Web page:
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Classic Indian Cooking

Classic Indian Cooking

3.8 7
by Julie Sahni

This extraordinary cookbook, Classic Indian Cooking, amounts to a complete course in Indian cuisine. Elucidated by over 100 line drawings, it systematically introduces the properties of all the basic spices and special ingredients of Indian food, then explains the techniques employed in using them, always with the help of comparisons to familiar Western


This extraordinary cookbook, Classic Indian Cooking, amounts to a complete course in Indian cuisine. Elucidated by over 100 line drawings, it systematically introduces the properties of all the basic spices and special ingredients of Indian food, then explains the techniques employed in using them, always with the help of comparisons to familiar Western methods.

It is immediately obvious that Indian food is rich and varied, yet not difficult to prepare. The cooking principles are basic and wellknown. The utensils needed are few and simple. As Julie Sahni says, "If you know how to fry, there are few tricks to Indian food." Every recipe has been especially designed for the American kitchen — practically all the ingredients can be found in any American supermarket and there are scores of time-saving shortcuts with the food processor and handy directions for ahead-of-time preparation.

Following a lively and absorbing introduction to the history of India's classic Moghul cuisine, Julie guides the cook through the individual components that make up an Indian meal. She begins with delicious appetizers like Crab Malabar and Hyderabad lime soup; continues through main courses, both nonvegetarian and vegetarian (this book is a treasure trove for the non-meat eater); goes on to all the side dishes and traditional accompaniments, from spinach raita and lentils with garlic butter to saffron pilaf and whole wheat flaky bread; and ends with the glorious desserts, like Ras Malai, sweetmeats, and beverages. Clear, illustrated, step-by-step instructions accompany the cook through every stage, even for making the many wondrous Indian breads, both by hand and with the food processor. And at the end of each recipe are balanced serving suggestions for every kind of meal, Among the many special features are ideas for appropriate wines, a useful spice chart, a complete glossary (which might also come in handy when ordering in Indian restaurants), and a mailorder shopping guide that will make Indian spices accessible anywhere.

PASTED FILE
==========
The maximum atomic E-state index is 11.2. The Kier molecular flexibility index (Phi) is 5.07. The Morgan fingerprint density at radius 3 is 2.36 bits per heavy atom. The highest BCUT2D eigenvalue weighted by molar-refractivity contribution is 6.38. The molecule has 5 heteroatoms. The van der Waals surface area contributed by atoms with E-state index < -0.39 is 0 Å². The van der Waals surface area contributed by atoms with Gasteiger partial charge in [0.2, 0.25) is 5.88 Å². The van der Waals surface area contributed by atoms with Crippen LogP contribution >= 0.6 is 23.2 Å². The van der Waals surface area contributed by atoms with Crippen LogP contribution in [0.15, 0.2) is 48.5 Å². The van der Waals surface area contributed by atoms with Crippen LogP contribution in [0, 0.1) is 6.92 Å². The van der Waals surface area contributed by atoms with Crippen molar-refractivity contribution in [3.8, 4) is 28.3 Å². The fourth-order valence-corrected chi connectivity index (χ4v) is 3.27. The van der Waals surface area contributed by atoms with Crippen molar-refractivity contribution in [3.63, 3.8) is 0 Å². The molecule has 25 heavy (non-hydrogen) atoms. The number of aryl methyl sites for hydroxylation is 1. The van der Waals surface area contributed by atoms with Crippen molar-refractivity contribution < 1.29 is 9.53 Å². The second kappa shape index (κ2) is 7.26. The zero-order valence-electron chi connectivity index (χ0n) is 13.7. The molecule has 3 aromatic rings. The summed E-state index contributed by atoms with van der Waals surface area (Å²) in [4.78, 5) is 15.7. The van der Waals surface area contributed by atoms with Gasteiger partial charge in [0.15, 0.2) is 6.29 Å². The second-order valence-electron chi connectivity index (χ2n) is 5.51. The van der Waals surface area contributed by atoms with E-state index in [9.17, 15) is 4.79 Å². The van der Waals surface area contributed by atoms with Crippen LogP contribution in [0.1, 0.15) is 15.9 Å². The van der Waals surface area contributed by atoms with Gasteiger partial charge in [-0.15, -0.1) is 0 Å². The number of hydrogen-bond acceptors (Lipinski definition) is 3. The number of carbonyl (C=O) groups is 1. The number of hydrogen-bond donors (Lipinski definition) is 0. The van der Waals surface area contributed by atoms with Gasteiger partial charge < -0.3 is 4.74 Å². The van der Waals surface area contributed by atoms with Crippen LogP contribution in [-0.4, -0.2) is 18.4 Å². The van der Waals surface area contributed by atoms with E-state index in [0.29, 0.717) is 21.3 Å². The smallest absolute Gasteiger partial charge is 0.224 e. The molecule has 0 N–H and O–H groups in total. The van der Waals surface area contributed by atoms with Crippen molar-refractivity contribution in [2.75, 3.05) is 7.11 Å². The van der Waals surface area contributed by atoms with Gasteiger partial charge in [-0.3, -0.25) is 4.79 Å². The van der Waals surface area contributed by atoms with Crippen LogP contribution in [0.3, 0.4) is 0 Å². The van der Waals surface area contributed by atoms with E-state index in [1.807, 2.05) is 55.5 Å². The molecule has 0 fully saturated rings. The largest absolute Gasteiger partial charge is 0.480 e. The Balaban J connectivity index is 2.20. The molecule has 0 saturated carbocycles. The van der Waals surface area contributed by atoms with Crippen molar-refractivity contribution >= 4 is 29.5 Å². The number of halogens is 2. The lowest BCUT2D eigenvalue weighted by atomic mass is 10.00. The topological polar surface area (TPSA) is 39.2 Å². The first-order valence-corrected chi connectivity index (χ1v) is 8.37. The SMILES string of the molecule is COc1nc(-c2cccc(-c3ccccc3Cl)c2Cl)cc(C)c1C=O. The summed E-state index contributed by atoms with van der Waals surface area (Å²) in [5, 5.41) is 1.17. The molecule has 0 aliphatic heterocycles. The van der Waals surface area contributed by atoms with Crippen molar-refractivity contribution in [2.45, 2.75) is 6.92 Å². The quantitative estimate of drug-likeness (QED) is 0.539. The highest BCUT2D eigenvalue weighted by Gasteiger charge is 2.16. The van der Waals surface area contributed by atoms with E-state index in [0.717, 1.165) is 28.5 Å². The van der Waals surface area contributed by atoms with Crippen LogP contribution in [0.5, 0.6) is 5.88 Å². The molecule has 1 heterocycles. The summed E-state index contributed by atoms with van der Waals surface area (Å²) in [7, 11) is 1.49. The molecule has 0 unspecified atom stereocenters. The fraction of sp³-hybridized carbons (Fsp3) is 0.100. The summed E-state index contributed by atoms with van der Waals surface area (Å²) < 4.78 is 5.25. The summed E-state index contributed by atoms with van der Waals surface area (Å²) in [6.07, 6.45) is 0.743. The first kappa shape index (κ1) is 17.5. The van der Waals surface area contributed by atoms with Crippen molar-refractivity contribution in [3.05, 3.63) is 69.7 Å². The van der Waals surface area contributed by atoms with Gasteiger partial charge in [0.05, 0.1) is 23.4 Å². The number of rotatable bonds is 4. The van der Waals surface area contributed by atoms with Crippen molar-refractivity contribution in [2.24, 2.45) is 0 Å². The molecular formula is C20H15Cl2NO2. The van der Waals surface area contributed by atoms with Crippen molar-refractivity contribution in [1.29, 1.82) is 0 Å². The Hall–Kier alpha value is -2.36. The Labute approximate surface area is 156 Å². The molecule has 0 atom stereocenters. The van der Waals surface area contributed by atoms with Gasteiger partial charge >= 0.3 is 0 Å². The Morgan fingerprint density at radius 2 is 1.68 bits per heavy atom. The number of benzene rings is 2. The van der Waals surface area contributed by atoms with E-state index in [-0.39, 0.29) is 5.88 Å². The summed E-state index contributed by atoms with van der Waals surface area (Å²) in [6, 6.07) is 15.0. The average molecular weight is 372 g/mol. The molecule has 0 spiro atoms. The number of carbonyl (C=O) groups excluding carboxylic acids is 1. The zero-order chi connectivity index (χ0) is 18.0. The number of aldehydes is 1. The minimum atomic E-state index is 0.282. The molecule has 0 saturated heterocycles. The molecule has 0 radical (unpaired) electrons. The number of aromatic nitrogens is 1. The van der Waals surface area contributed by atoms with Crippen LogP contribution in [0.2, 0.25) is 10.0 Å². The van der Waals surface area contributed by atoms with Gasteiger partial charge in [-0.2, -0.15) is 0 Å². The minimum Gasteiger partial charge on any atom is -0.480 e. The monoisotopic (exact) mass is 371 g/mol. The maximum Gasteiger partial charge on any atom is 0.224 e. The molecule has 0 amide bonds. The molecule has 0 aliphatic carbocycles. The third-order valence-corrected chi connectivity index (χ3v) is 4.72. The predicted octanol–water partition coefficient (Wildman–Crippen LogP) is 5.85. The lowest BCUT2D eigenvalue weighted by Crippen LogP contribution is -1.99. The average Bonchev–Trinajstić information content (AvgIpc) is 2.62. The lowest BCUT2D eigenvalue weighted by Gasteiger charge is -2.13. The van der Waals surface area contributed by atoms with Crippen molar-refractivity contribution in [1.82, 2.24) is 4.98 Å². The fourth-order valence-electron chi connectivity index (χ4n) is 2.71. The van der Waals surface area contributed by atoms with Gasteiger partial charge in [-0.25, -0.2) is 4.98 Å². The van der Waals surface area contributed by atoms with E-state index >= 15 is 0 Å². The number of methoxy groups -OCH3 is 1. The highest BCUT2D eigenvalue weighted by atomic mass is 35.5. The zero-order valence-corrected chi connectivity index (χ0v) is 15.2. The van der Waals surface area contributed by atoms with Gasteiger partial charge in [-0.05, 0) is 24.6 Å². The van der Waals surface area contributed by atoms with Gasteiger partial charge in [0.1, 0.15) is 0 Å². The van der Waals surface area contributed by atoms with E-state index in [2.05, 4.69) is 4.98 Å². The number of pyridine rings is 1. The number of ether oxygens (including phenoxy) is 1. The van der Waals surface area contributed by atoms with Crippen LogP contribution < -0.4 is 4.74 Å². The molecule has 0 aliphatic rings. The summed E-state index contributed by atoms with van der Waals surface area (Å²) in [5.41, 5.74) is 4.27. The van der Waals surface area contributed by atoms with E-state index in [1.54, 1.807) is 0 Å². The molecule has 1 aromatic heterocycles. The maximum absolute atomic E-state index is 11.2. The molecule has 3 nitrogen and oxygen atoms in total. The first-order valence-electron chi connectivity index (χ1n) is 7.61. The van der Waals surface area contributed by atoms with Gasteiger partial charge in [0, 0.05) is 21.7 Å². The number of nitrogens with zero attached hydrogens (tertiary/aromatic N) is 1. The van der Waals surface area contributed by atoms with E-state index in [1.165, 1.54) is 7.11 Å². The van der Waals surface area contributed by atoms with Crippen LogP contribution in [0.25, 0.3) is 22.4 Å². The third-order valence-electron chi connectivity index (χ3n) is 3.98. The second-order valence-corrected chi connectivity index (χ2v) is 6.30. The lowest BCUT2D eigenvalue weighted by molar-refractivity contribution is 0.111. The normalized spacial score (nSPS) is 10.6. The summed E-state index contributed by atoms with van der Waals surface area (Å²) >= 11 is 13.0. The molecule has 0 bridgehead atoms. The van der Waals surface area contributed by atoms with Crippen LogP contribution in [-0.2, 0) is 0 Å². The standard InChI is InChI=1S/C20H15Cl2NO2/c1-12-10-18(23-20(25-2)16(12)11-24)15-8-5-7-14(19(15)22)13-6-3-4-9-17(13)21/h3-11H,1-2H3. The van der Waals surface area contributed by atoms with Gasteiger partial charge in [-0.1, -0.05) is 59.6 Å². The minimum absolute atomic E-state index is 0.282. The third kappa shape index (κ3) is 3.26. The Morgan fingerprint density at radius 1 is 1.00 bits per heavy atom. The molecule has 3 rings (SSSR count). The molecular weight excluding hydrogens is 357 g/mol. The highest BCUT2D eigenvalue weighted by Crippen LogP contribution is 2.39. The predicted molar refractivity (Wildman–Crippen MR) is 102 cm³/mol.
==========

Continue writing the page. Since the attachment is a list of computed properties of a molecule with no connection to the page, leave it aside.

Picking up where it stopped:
Most important, Julie Sahni imparts the secrets to mastering the art of Indian cooking. Even the beginner will quickly learn to move within the classic tradition and improvise with sureness and ease.

Julie Sahni has written a masterpiece of culinary instruction, as readable as it is usable, a joy to cook from, a fascination to read.

Product Details

HarperCollins Publishers
Publication date:
Cookbook Library Series
Sales rank:
Product dimensions:
6.50(w) x 9.25(h) x 1.65(d)

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Read an Excerpt

Mysore Spicy Lentil Broth

(Mysore Rasam)

Rasam, a Sanskrit word, literally translated means broth. Rasam, a highly seasoned lentil broth, is a Southern delicacy. It is either mixed with rice and eaten, or drunk in cups as a soup. It is the most popular soup in India today. There are innumerable variations, but this version from the State of Mysore is the finest by far. Rasam is traditionally made with lentils (toovar or arhar dal) to give the broth a thick, creamy, almost gelatinous texture. If you cannot get lentils, you may substitute the supermarket variety of yellow split peas. If you use a substitute, follow directions for cooking the different varieties of legumes (dal) on page 327.

Tamarind is essential to the authentic Mysore Rasam flavor. But tomatoes are often substituted and produce an equally delicious soup, although not the classic one.

For 8 persons

1 cup yellow lentils
   (Toovar dal)
1 teaspoon turmeric
2 1/2 cups chopped fresh ripe
   tomatoes (or substitute 2 cups
   chopped canned
2 teaspoons finely chopped
1 one-inch ball tamarind pulp
1 tablespoon ground coriander
1 teaspoon ground curnin
1/4 teaspoon each red and black
1 teaspoon molasses or sugar
1 tablespoon Kosher salt
2 tablespoons usli ghee (p. 50),
   or fight vegetable oil
3/4 teaspoon black mustard
1/8 teaspoon ground asafetida
2 tablespoons finely chopped
   fresh coriander leaves (or
   substitute 1 ½ tablespoons
   dry coriander leaves)
  1. Pick over, clean, and wash lentils following instructions on page 327.
  2. Put the lentils in a deep 3-quart saucepan with the turmeric and 4 cups cold water. Bring to a boil over medium-high heat. Reduce heat and simmer at a gentle bubble, partially covered, until the lentils are tender (about 35 minutes), stirring occasionally to prevent sticking. Set aside.
  3. While lentils are cooking, puree tornatoes and garlic with 1/2 C Up cold water in an electric blender or food processor, and set aside.
  4. Put the tamarind pulp in a small bowl, add 1/4 cup boiling water, and let mixture soak for 15 minutes. Then mash the pulp with the back of a spoon, or use, your fingers. Pour the liquid through a strainer into a small bowl, being sure to squeeze as much juice out of the pulp as possible (discard the stringy fiber).